Ed­i­tas los­es its lead in the biotech race to launch the first CRISPR/Cas9 hu­man study

Ka­trine Bosley, Ed­i­tas

Ed­i­tas was the first of three gene edit­ing biotechs to make a splash on Nas­daq and up un­til this week it al­so looked like it was in the lead in the race to be the first in the group to make it in­to a ground­break­ing hu­man study.

No more.

On Mon­day Ed­i­tas $ED­IT CEO Ka­trine Bosley said that a “man­u­fac­tur­ing de­lay re­lat­ed to pro­duc­tion of in­put ma­te­ri­als for AAV man­u­fac­tur­ing” forced the com­pa­ny to de­lay their planned IND fil­ing to the mid­dle of next year. As ex­ecs ex­plained it, one of the in­put ma­te­ri­als used in mak­ing their de­liv­ery ve­hi­cle failed a qual­i­ty con­trol in­spec­tion, and the de­lay in fix­ing that caused them to lose their time slot with the CMO.

CRISPR Ther­a­peu­tics CEO Rodger No­vak

It’s a sig­nif­i­cant de­lay. Ed­i­tas, which saw its stock drop 5% in pre-mar­ket trad­ing Tues­day, had planned to file late this year. And in the process of slip­ping be­hind, the biotech lost its lead to CRISPR Ther­a­peu­tics. In CRISPR’s Q1 up­date $CR­SP a few days ago CEO Rodger No­vak not­ed that his group plans to file its CTA — clin­i­cal tri­al au­tho­riza­tion in Eu­rope — in late 2017 for its lead ther­a­peu­tic prod­uct to treat be­ta-tha­lassemia.

In­tel­lia $NT­LA, mean­while, is still fo­cused more on an­i­mal stud­ies, with IND en­abling stud­ies for its AT­TR pro­gram slat­ed to run through the sec­ond half of 2017 and the first half of 2018.

These three biotechs have been slug­ging it out over con­trol of the patents be­hind one of the most dra­mat­ic new open­ings in drug R&D of the decade. By us­ing CRISPR/Cas9 tech to ed­it ge­nom­ic DNA, these com­pa­nies be­lieve that they are start­ing down a path that will lead to once-and-done cures for a le­gion of ail­ments. And the sci­en­tists be­hind the launch of CRISPR Ther­a­peu­tics and In­tel­lia — Em­manuelle Char­p­en­tier and Jen­nifer Doud­na — have worked to get Ed­i­tas’ patents from the Broad thrown out, say­ing they in­vent­ed the tech­nique. So far, though, they have failed at that.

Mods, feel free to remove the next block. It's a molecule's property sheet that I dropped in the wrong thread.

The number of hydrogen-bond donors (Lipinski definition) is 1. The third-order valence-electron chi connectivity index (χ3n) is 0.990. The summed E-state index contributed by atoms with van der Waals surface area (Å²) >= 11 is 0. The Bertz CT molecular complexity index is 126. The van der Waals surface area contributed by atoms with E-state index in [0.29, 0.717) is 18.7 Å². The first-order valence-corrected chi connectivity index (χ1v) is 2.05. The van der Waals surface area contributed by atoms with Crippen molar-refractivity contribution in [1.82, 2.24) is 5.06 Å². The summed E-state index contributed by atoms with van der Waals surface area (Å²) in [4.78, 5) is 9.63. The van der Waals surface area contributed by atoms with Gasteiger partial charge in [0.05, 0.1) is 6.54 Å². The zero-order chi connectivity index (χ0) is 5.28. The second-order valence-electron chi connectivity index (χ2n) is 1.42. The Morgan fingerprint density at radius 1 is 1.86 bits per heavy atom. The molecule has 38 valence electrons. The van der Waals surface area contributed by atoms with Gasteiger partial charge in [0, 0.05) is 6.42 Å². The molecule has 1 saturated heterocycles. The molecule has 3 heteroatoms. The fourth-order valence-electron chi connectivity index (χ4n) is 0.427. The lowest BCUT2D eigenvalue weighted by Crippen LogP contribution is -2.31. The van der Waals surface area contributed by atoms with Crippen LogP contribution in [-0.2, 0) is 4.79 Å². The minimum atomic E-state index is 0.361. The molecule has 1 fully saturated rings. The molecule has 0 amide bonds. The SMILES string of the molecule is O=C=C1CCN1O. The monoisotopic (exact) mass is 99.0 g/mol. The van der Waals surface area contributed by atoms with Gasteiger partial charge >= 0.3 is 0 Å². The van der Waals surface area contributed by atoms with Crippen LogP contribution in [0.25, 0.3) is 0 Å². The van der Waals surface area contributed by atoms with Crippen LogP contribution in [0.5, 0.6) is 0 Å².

How­ev­er the patent fight turns out, they’re all years away from prov­ing who can take the lead in com­mer­cial­iz­ing the tech­nol­o­gy. But these ear­ly plays are al­ready high­light­ing how sig­nif­i­cant changes in ini­tial clin­i­cal time­lines can ul­ti­mate­ly af­fect the out­come of the big­ger late-stage race to come.

None of the biotechs can claim to be the first to try it in hu­mans. That dis­tinc­tion al­ready fell to a group in Chi­na that pulled off an ear­ly ex­plorato­ry study. And Sean Park­er has agreed to fund a hu­man study led by Carl June at the Uni­ver­si­ty of Penn­syl­va­nia that could be the first to get start­ed in the U.S.

There are bound to be plen­ty of big sur­pris­es ahead.

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[via AP Images]

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